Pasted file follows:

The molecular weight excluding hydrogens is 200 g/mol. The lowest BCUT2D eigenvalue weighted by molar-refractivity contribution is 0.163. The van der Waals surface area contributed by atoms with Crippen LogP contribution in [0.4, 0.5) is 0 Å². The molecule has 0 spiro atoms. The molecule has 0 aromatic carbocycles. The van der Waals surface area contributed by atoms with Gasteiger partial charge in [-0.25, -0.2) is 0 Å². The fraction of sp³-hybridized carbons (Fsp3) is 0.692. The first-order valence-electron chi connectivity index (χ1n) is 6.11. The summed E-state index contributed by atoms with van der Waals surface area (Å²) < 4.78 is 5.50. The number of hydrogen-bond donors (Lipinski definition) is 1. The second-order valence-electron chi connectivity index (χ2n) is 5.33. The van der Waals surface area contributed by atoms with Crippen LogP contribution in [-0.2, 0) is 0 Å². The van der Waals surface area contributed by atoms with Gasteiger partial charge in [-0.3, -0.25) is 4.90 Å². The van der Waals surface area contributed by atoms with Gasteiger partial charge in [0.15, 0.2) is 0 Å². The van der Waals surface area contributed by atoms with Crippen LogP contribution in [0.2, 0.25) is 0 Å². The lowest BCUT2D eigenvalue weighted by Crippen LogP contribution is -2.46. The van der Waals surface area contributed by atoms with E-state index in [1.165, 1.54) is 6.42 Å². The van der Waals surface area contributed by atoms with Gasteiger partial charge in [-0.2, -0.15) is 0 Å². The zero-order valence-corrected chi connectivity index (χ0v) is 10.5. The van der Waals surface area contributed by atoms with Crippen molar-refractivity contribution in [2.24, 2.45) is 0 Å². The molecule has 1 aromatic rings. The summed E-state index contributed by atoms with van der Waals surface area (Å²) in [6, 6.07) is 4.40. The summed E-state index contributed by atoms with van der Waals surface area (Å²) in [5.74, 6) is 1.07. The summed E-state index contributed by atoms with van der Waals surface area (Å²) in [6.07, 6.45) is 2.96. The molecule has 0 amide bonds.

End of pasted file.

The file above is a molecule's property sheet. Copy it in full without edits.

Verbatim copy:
The molecular weight excluding hydrogens is 200 g/mol. The lowest BCUT2D eigenvalue weighted by molar-refractivity contribution is 0.163. The van der Waals surface area contributed by atoms with Crippen LogP contribution in [0.4, 0.5) is 0 Å². The molecule has 0 spiro atoms. The molecule has 0 aromatic carbocycles. The van der Waals surface area contributed by atoms with Gasteiger partial charge in [-0.25, -0.2) is 0 Å². The fraction of sp³-hybridized carbons (Fsp3) is 0.692. The first-order valence-electron chi connectivity index (χ1n) is 6.11. The summed E-state index contributed by atoms with van der Waals surface area (Å²) < 4.78 is 5.50. The number of hydrogen-bond donors (Lipinski definition) is 1. The second-order valence-electron chi connectivity index (χ2n) is 5.33. The van der Waals surface area contributed by atoms with Crippen LogP contribution in [-0.2, 0) is 0 Å². The van der Waals surface area contributed by atoms with Gasteiger partial charge in [-0.3, -0.25) is 4.90 Å². The van der Waals surface area contributed by atoms with Gasteiger partial charge in [0.15, 0.2) is 0 Å². The van der Waals surface area contributed by atoms with Crippen LogP contribution in [0.2, 0.25) is 0 Å². The lowest BCUT2D eigenvalue weighted by Crippen LogP contribution is -2.46. The van der Waals surface area contributed by atoms with E-state index in [1.165, 1.54) is 6.42 Å². The van der Waals surface area contributed by atoms with Gasteiger partial charge in [-0.2, -0.15) is 0 Å². The zero-order valence-corrected chi connectivity index (χ0v) is 10.5. The van der Waals surface area contributed by atoms with Crippen molar-refractivity contribution in [2.24, 2.45) is 0 Å². The molecule has 1 aromatic rings. The summed E-state index contributed by atoms with van der Waals surface area (Å²) in [6, 6.07) is 4.40. The summed E-state index contributed by atoms with van der Waals surface area (Å²) in [5.74, 6) is 1.07. The summed E-state index contributed by atoms with van der Waals surface area (Å²) in [6.07, 6.45) is 2.96. The molecule has 0 amide bonds.